The UN at the peacemaking-peacebuilding nexus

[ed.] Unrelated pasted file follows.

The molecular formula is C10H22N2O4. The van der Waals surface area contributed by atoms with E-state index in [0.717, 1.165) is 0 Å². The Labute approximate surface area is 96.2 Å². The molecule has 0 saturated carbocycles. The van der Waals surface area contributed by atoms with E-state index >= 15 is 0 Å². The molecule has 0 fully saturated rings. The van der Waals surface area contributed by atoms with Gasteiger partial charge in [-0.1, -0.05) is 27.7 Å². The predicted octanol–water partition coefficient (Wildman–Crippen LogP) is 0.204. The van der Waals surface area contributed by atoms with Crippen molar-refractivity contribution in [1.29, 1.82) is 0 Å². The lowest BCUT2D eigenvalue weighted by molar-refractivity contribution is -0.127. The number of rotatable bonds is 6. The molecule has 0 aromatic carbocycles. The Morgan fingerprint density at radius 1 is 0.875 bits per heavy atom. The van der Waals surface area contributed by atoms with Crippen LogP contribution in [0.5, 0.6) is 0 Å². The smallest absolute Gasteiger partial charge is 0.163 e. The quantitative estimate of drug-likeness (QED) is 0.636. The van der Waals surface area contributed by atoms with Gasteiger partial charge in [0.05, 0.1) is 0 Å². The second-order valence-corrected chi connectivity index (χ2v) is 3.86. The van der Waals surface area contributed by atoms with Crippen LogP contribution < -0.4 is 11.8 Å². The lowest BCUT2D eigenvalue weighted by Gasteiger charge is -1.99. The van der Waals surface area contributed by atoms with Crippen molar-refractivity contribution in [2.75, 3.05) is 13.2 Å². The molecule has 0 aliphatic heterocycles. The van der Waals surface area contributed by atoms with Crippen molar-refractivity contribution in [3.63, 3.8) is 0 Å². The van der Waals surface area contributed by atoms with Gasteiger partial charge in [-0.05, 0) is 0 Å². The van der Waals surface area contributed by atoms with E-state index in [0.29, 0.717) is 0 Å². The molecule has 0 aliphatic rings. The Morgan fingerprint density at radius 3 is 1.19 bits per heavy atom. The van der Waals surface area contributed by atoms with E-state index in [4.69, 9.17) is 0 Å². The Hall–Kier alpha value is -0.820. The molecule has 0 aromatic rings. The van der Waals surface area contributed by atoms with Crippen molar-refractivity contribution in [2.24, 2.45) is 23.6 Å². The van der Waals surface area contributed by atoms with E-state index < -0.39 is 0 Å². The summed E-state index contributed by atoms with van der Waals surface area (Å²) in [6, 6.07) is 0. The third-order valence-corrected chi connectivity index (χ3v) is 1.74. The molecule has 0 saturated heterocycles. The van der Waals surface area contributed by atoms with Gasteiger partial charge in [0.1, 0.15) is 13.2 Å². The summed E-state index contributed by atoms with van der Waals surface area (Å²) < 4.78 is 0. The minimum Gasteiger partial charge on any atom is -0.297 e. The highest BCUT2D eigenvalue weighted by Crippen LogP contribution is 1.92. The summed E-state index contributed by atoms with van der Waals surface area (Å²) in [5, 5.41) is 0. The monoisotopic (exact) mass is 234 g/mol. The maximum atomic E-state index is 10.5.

The UN Security Council (UNSC) confronts at least three challenges in translating its actions during armed conflict into more durable peace after conflict. First, heavy-handed interventions such as military deployments and sanctions can impede the ability of the disputants to identify and reach a self-sustaining settlement when there is insufficient follow-through. Second, coordination problems can arise in handing off peacemaking activities from actors in the Secretariat to the UNSC when post-conflict security guarantees and continuous engagement are needed. Third, explicit attempts by the UNSC to produce peace and stability make it susceptible to the problem of cheap talk when it proclaims its concerns. After characterizing these problems in theory and generating observable implications, the paper uses original data on UNSC resolutions to test the hypotheses. The results indicate that the UN can succeed as a short-term peacemaker, particularly when it relies on diplomatic engagement and sanctions. However, when there is not adequate follow-through in the form of peacekeeping, the UN struggles to improve the long-term prospects of peace in part because it tends to promote stop-gap ceasefire resolutions. With peacekeeping, active UN involvement during conflict can promote long-term stability. Half measures such as condemnations have little effect on the stability of peace. © The Author(s) 2013.
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